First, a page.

Advertising Week Europe 2018

22/03/2018

In part one of his blog, Strategy Director Mike Liall, shares his experience of Advertising Week Europe 2018.

Mike Liall Mike Liall Strategy Director Manchester Advertising Week 2018 Events
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On Tuesday 20th March, fellow strategist Ric Hayes and I set off for Day 2 of Advertising Week Europe in London, hosted at the Picturehouse, Piccadilly Circus.

As AdWeek first timers, trying to see as much of the jam packed agenda was key - train reading sorted. Day 2’s theme was Data and Brand Innovation, with strategy front of mind, it was difficult decision on what to watch.

With the news story surfacing that morning about Cambridge Analytica allegedly using the personal data of millions of Facebook users to influence how people voted in the US Elections, we were compelled to kick off on The Guardian Stage for the aptly titled session ‘Targeting Fake News: Data & Democracy In a Post Truth Era’. A packed audience were clearly very interested to hear whether fakes news, dark ads and data scraping means digital dystopia has already begun or whether we can act to save the future of democracy.

A highly qualified and diverse panel, chaired by Jonathan Freeland of The Guardian, consisted of Toni Cowan-Brown VP of NationBuilder, Hossein Derakhshan Author and Researcher from Harvard University, Birgitta Jonsdottir Chairman of Modern Media Institute and Dr Mariarosaria Taddeo Director of Digital Ethics Lab at Oxford Internet Institute.

The positives voiced about the big tech platforms are that are we are now in an age where technology has broken the barriers to entry for new political leaders to emerge, and indeed big data captured in these platforms could be used for insight and research to shape a better society. 

However, the negatives occur when technology is manipulated. Where fake news is very easily and cheaply being amplified to influence people using robots and organised groups that trick algorithms into prioritising the surfacing of their content.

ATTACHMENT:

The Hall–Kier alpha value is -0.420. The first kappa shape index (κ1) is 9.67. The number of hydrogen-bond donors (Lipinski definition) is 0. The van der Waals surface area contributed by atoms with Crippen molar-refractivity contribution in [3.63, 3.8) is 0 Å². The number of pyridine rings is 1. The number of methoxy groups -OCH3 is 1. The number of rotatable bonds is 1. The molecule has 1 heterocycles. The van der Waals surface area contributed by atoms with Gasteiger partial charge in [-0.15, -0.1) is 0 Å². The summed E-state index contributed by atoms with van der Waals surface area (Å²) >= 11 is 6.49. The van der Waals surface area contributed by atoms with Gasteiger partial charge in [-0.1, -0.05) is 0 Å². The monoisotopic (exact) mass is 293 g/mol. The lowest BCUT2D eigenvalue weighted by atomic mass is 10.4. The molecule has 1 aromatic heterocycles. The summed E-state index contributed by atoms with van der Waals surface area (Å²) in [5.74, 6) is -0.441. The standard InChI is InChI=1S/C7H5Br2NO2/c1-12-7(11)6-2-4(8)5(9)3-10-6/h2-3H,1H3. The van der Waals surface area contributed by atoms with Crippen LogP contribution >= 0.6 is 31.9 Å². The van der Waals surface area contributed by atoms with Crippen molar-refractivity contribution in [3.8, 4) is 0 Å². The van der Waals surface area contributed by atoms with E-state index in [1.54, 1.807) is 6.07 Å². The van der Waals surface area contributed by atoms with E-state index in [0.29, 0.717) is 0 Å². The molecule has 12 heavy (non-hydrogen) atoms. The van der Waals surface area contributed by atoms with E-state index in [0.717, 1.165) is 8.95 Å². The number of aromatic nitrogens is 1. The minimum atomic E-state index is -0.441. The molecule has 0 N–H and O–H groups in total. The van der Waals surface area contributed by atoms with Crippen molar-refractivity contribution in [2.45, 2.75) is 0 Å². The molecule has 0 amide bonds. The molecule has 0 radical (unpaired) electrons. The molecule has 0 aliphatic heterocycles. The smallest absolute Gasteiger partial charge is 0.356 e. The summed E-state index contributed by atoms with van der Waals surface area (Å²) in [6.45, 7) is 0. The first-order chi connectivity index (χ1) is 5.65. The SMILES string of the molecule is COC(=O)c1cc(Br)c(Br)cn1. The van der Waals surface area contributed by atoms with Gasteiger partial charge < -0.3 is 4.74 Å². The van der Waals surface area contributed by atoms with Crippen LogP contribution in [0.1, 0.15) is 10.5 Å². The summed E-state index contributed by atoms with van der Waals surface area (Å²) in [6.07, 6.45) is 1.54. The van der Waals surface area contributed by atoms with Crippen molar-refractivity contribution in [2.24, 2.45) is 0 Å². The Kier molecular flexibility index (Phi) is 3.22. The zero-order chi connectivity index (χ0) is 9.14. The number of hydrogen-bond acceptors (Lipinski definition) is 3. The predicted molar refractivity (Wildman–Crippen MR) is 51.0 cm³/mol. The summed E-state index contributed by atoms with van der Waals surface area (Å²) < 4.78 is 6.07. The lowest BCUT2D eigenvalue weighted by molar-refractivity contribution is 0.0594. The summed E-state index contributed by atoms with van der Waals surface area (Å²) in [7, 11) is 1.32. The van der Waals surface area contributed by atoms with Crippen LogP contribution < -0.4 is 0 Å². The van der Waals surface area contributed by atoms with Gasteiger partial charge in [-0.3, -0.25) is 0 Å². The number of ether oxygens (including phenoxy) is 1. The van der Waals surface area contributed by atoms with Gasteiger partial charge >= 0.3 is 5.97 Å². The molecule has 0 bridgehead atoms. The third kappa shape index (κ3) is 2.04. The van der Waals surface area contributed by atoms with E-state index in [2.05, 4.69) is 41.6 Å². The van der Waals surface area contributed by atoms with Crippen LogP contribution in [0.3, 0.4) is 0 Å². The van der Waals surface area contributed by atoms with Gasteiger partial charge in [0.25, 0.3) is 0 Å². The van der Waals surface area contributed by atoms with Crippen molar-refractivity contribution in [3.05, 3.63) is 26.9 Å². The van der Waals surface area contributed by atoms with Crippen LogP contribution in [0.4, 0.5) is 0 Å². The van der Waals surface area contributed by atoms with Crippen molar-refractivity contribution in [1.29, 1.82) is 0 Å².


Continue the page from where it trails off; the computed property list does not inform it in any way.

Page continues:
It wasn’t just technology to blame, but more human nature. The consumption of news has become public, not private, and this in turn changes our behaviour where we are driven by emotions and not facts. The shift in how we consume content, from open browsing through hyperlinks on the open web to blinkered browsing in walled garden environments, means peoples’ view of the world has become narrow and distorted.

The more content we consume, the more engaged we become with the technology and the more data we leave behind.  Which creates rich digital personas - the very commodity that these platforms are leveraging, selling.

With all this in mind, it was argued we all have a responsibility to better understand the data we are leaving behind. We have a responsibility to broaden our exposure, for instance we should follow people we don’t like, not just those we do. This is just the modern equivalent of reading a range of newspapers to get a balanced viewpoint. We have a responsibility to understand that our actions, even the smallest actions, such as liking a comment or a page, can have a ripple effect on others, influencing their opinion and behaviour subtly.

However, given the increasing level of technological sophistication of these platforms, it is critical that governance is put in place to protect society, and make sure we leave a society fit for the next generations.

The key steps outlined to create governance that ensures a better society were:

  1. Educate policy makers. The challenge is that there is a knowledge gap of those setting policy. We must, as a society, find the best set of people capable of setting the right informed policy.

  2. Ensure continuous collaboration between policy makers and the technology firms.

  1. Enforce third party monitoring of these technologies. For instance, the algorithms that are so pivotal in distributing content, should be managed and designed by neutral third parties, or at least monitored by them. Indeed algorithm design could create the next big technology marketplace.

  2. Identify how the data can be used for good, not bad. Eg Philanthropy, Health, Science, Climate Change

We were left with a bigger thought though, that really resonated with me, and seems obvious. Often the best inspiration of how to create change comes from looking at how others approach it. In Finland there is a Future Committee who are responsible for shaping the society of the future for their children. Now there’s a thought.

Mike Liall Mike Liall Strategy Director Manchester Advertising Week 2018 Events
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